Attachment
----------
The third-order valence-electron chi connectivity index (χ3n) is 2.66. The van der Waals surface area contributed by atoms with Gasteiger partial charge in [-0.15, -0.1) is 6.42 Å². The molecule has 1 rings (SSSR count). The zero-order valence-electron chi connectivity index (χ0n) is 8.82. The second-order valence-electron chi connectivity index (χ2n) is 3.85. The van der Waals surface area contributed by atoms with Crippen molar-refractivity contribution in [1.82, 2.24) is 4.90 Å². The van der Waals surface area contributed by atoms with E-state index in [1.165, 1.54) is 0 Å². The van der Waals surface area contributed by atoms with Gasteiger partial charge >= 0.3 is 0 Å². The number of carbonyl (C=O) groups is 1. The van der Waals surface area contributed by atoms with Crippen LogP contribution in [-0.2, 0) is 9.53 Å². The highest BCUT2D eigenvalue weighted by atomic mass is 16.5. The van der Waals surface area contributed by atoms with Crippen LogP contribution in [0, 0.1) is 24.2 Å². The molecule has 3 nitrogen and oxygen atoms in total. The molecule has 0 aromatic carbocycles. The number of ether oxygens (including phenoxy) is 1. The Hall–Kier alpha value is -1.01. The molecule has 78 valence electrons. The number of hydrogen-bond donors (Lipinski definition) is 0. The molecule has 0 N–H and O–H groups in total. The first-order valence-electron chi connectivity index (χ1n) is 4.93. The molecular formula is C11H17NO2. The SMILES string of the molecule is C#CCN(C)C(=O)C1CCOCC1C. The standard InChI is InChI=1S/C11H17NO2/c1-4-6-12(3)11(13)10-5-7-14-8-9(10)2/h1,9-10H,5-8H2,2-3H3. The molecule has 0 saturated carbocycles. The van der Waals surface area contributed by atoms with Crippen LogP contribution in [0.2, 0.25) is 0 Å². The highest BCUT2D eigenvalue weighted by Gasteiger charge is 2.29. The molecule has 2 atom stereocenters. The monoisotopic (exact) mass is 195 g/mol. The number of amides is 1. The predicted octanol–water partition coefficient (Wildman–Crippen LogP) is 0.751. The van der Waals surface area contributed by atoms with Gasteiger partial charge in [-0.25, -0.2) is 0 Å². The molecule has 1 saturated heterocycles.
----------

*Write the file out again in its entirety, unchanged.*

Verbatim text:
The third-order valence-electron chi connectivity index (χ3n) is 2.66. The van der Waals surface area contributed by atoms with Gasteiger partial charge in [-0.15, -0.1) is 6.42 Å². The molecule has 1 rings (SSSR count). The zero-order valence-electron chi connectivity index (χ0n) is 8.82. The second-order valence-electron chi connectivity index (χ2n) is 3.85. The van der Waals surface area contributed by atoms with Crippen molar-refractivity contribution in [1.82, 2.24) is 4.90 Å². The van der Waals surface area contributed by atoms with E-state index in [1.165, 1.54) is 0 Å². The van der Waals surface area contributed by atoms with Gasteiger partial charge >= 0.3 is 0 Å². The number of carbonyl (C=O) groups is 1. The van der Waals surface area contributed by atoms with Crippen LogP contribution in [-0.2, 0) is 9.53 Å². The highest BCUT2D eigenvalue weighted by atomic mass is 16.5. The van der Waals surface area contributed by atoms with Crippen LogP contribution in [0, 0.1) is 24.2 Å². The molecule has 3 nitrogen and oxygen atoms in total. The molecule has 0 aromatic carbocycles. The number of ether oxygens (including phenoxy) is 1. The Hall–Kier alpha value is -1.01. The molecule has 78 valence electrons. The number of hydrogen-bond donors (Lipinski definition) is 0. The molecule has 0 N–H and O–H groups in total. The first-order valence-electron chi connectivity index (χ1n) is 4.93. The molecular formula is C11H17NO2. The SMILES string of the molecule is C#CCN(C)C(=O)C1CCOCC1C. The standard InChI is InChI=1S/C11H17NO2/c1-4-6-12(3)11(13)10-5-7-14-8-9(10)2/h1,9-10H,5-8H2,2-3H3. The molecule has 0 saturated carbocycles. The van der Waals surface area contributed by atoms with Crippen LogP contribution in [0.2, 0.25) is 0 Å². The highest BCUT2D eigenvalue weighted by Gasteiger charge is 2.29. The molecule has 2 atom stereocenters. The monoisotopic (exact) mass is 195 g/mol. The number of amides is 1. The predicted octanol–water partition coefficient (Wildman–Crippen LogP) is 0.751. The van der Waals surface area contributed by atoms with Gasteiger partial charge in [-0.25, -0.2) is 0 Å². The molecule has 1 saturated heterocycles.